We just wandered like zombies through the desert. Finally, we came to the top of a hill and saw the lake off in the distance. At last! We stumbled down the long incline towards our goal. My legs had gone completely numb at this point. We hadn't even reached the halfway point of our hike yet! I was beginning to understand the reason why the book had recommended doing this hike over the course of two days. Not only were we doing it in one day, but it was in 100-degree heat to boot! We were idiots!
The lake was beautiful, and the book had written about the giant trout that could be found there, but we were too exhausted to even look at it. I just wanted to crawl under a bush and die in peace. I took my boots off and rubbed my blistered feet. I had worn a big hole right through the sole of my boot. Walking back was not going to be fun. Luckily, The Man was there to rescue me. He took the insoles out of his own boots and gave them to me. Normally, I wouldn't touch his sweaty insoles with a ten-foot pole, but on this occasion it felt like the greatest gift I had ever received in my life.
We just lay there for almost an hour, not even having the strength to eat (if you know Rusty, you know what a big deal that is). The heat also played a part in reducing our desire to eat. It occurred to me that I had drank almost a gallon of liquids that day and had not gone to the bathroom once. Knowing that we needed energy, we forced ourselves to eat our mushy sandwiches.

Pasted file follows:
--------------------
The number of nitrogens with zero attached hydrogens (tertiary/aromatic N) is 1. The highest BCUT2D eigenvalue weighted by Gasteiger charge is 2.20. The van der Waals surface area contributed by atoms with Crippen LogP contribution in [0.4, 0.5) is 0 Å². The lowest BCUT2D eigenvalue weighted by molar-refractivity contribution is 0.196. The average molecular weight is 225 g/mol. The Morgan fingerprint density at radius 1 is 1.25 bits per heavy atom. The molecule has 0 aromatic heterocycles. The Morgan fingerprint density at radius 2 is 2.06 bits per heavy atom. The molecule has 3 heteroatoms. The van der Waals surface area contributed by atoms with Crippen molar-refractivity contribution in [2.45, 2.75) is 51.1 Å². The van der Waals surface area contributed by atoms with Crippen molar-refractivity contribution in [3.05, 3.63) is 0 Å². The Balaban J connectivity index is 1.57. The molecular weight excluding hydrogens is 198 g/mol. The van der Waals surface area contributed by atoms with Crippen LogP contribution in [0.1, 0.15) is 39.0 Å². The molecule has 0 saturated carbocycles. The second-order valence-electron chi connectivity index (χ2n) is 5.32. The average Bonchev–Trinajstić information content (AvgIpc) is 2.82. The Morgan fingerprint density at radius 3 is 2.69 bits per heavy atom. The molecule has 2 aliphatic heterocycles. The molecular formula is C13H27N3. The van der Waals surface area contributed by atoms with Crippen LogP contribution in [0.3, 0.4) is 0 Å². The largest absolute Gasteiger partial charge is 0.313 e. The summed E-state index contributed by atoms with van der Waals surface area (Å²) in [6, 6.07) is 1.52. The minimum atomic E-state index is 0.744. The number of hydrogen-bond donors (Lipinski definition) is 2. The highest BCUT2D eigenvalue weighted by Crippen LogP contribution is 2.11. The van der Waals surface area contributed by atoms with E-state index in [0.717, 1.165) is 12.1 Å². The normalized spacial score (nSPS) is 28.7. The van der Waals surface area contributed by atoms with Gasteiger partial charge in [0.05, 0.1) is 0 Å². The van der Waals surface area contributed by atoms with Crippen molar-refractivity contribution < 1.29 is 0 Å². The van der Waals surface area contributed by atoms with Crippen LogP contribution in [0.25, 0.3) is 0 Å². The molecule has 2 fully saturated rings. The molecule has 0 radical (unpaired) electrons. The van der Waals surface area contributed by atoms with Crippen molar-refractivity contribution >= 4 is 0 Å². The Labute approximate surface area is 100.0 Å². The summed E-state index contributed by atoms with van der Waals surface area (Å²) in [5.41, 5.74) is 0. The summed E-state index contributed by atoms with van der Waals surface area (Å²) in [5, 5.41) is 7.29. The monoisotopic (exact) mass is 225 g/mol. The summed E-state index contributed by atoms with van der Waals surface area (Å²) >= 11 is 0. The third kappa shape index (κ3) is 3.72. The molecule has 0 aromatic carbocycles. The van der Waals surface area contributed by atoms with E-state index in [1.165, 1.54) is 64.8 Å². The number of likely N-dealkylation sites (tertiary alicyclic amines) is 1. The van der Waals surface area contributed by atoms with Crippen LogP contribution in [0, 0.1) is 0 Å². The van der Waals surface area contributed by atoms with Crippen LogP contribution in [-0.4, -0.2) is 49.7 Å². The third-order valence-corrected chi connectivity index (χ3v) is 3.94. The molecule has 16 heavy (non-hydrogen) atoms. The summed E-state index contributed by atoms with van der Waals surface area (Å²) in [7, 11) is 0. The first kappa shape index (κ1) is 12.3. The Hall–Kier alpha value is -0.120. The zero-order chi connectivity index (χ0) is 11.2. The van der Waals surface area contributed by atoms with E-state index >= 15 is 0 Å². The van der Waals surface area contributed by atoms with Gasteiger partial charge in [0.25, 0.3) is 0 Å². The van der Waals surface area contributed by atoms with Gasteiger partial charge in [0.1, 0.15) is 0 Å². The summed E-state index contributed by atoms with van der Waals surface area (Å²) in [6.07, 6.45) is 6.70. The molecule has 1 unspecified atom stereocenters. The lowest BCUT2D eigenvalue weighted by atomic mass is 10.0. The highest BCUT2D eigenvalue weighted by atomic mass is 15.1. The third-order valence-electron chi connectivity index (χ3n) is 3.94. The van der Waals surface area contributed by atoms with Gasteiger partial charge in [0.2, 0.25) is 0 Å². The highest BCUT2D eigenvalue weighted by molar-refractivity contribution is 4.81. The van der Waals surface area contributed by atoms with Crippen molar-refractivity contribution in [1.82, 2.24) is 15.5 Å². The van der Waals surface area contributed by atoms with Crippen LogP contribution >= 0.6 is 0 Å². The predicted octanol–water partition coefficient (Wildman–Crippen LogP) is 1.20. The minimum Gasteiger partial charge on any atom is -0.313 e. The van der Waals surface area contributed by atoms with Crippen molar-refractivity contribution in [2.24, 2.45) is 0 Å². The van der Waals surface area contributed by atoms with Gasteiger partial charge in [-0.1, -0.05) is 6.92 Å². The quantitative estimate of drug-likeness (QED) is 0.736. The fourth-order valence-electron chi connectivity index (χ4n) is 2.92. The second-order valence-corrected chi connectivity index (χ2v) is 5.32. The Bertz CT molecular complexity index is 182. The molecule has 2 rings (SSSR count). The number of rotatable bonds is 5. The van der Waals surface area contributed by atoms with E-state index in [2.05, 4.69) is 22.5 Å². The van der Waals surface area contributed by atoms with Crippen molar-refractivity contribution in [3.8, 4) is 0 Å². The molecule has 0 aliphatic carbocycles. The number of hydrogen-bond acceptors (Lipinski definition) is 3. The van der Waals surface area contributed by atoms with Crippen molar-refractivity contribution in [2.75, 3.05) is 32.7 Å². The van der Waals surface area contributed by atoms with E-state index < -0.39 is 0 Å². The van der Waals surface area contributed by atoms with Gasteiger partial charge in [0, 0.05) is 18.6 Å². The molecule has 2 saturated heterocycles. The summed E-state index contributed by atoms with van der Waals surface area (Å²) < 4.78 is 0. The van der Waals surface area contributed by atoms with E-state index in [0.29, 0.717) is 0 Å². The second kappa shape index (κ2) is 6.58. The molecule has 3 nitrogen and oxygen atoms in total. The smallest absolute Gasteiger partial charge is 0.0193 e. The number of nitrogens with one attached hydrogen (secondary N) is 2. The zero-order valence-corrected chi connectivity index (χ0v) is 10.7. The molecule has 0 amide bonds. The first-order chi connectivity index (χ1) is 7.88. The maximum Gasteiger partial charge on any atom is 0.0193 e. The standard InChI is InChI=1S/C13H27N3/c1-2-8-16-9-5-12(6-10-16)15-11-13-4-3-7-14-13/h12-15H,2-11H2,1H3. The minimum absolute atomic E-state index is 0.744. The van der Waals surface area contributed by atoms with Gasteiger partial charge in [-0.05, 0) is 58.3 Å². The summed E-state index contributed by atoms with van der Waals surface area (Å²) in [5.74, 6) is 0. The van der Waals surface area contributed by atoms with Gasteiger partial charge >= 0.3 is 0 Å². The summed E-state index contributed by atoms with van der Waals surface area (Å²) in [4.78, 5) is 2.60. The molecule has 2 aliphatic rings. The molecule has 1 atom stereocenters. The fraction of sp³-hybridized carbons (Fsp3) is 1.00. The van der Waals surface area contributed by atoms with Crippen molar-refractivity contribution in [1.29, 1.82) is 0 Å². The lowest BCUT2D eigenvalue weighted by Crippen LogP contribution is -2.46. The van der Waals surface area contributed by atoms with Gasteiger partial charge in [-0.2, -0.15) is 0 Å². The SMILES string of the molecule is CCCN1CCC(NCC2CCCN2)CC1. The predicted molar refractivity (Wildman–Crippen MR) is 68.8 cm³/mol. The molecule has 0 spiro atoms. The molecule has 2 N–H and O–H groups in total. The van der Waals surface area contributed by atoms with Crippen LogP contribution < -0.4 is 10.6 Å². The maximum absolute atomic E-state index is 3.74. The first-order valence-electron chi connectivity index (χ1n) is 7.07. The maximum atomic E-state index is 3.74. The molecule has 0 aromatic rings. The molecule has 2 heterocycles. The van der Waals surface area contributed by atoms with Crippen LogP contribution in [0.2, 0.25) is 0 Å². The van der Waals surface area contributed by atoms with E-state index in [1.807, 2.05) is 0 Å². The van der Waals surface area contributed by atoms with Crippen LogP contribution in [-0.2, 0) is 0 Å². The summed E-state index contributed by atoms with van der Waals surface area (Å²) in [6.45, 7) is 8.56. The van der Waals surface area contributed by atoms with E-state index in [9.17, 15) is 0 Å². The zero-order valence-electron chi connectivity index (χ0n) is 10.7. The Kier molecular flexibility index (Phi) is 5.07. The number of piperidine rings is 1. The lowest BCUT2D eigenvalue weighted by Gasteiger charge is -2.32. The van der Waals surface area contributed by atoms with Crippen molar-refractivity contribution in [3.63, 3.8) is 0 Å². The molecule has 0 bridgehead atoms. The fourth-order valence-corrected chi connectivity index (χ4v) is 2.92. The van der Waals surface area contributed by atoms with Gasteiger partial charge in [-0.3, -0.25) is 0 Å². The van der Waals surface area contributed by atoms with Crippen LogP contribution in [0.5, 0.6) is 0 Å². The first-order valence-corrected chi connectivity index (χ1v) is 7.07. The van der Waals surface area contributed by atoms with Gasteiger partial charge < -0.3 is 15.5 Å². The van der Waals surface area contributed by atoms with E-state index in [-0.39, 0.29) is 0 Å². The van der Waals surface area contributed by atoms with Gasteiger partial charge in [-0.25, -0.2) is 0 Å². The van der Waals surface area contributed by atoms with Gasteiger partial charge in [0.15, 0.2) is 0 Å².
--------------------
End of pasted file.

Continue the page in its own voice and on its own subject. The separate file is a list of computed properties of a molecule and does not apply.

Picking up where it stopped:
Two o'clock ... figuring we had about 6 hours of hiking to do and there was about 6 hours of daylight left, we forced ourselves to get up. Our entire bodies ached from head to toe. We were damn idiots!
The long trek back began .... up the long incline and back along the Interior Route. Rusty started to pull away, and I tried to catch up to him, but my legs had a mind of their own. Nothing doing, bub! I just trudged along slowly, hill after hill, mile after mile. It had to be up around 105 degrees. At least I had plenty of water left.
I couldn't take it any more. I just had to sit down. I threw off my backpack and lay down spread-eagled smack in the middle of the trail. I figured if I kept away from bushes and trees and stayed out in the open, I had a better chance of seeing any rattlesnakes or mountain lions that might suddenly appear. As I lay there facing the sky with the sun beating down on me, I could see hawks flying overhead. Are you sure those aren't vultures circling? I didn't care any more.
After what seemed like only five minutes, but must have been more like twenty, I picked my sorry ass up and hit the trail again. Step by step, I trudged up the final hill to the top of the Willow Ridge. No sign of Rusty. I was hoping he hadn't taken the wrong fork. He's a nice guy, but has no sense of direction. Damn! My only hope was to try to get back to Park Headquarters as soon as possible and send the rangers out for him. Did I mention we hadn't seen another soul for over 6 hours?
I worked my way down the steep path. My knees were in agony and tears were streaking down my face as I clenched my teeth in pain. I had to stop every few yards to rest. Why do I put myself through this? If I ever get out of this hell-hole, I swear I'll never hike again! After what seemed like hours, I finally made it out into the open and could see the creek. As I got closer, I saw The Man sitting there on a rock. What a beautiful sight!
I peeled my boots off and soaked my ragged feet in the water. Oh man, that felt so good! Rusty was itching to get going (The Man doesn't like the dark), so I gave him a couple of bottles of water and off he went. I sat there cooling my heels for a while. Six miles to go, and under three hours of daylight left. Cutting it close ....